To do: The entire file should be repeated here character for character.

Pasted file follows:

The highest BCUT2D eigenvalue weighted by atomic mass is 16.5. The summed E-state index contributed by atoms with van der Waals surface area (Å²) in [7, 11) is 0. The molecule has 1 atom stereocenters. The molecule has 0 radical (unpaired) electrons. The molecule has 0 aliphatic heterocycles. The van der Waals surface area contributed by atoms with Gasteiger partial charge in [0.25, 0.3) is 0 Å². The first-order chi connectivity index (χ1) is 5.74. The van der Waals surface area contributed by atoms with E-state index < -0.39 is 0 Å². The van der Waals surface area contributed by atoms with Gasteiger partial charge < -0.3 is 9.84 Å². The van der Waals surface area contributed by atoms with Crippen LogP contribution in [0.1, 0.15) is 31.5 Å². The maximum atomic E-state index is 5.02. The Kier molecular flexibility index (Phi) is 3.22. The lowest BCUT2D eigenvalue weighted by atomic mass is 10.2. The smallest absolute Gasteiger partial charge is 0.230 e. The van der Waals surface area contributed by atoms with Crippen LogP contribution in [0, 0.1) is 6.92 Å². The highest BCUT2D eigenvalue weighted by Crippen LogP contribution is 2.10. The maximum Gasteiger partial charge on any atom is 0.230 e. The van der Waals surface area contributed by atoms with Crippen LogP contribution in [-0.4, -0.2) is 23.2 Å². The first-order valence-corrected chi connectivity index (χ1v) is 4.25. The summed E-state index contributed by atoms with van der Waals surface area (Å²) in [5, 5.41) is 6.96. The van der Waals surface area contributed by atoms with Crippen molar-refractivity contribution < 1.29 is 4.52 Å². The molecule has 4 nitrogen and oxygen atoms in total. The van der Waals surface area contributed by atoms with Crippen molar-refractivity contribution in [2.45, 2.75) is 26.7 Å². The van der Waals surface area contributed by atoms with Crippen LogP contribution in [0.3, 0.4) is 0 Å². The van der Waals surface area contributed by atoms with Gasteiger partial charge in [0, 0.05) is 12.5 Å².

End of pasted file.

The highest BCUT2D eigenvalue weighted by atomic mass is 16.5. The summed E-state index contributed by atoms with van der Waals surface area (Å²) in [7, 11) is 0. The molecule has 1 atom stereocenters. The molecule has 0 radical (unpaired) electrons. The molecule has 0 aliphatic heterocycles. The van der Waals surface area contributed by atoms with Gasteiger partial charge in [0.25, 0.3) is 0 Å². The first-order chi connectivity index (χ1) is 5.74. The van der Waals surface area contributed by atoms with E-state index < -0.39 is 0 Å². The van der Waals surface area contributed by atoms with Gasteiger partial charge < -0.3 is 9.84 Å². The van der Waals surface area contributed by atoms with Crippen LogP contribution in [0.1, 0.15) is 31.5 Å². The maximum atomic E-state index is 5.02. The Kier molecular flexibility index (Phi) is 3.22. The lowest BCUT2D eigenvalue weighted by atomic mass is 10.2. The smallest absolute Gasteiger partial charge is 0.230 e. The van der Waals surface area contributed by atoms with Crippen LogP contribution in [0, 0.1) is 6.92 Å². The highest BCUT2D eigenvalue weighted by Crippen LogP contribution is 2.10. The maximum Gasteiger partial charge on any atom is 0.230 e. The van der Waals surface area contributed by atoms with Crippen LogP contribution in [-0.4, -0.2) is 23.2 Å². The first-order valence-corrected chi connectivity index (χ1v) is 4.25. The summed E-state index contributed by atoms with van der Waals surface area (Å²) in [5, 5.41) is 6.96. The van der Waals surface area contributed by atoms with Crippen molar-refractivity contribution < 1.29 is 4.52 Å². The molecule has 4 nitrogen and oxygen atoms in total. The van der Waals surface area contributed by atoms with Crippen molar-refractivity contribution in [2.45, 2.75) is 26.7 Å². The van der Waals surface area contributed by atoms with Crippen LogP contribution in [0.3, 0.4) is 0 Å². The van der Waals surface area contributed by atoms with Gasteiger partial charge in [0, 0.05) is 12.5 Å².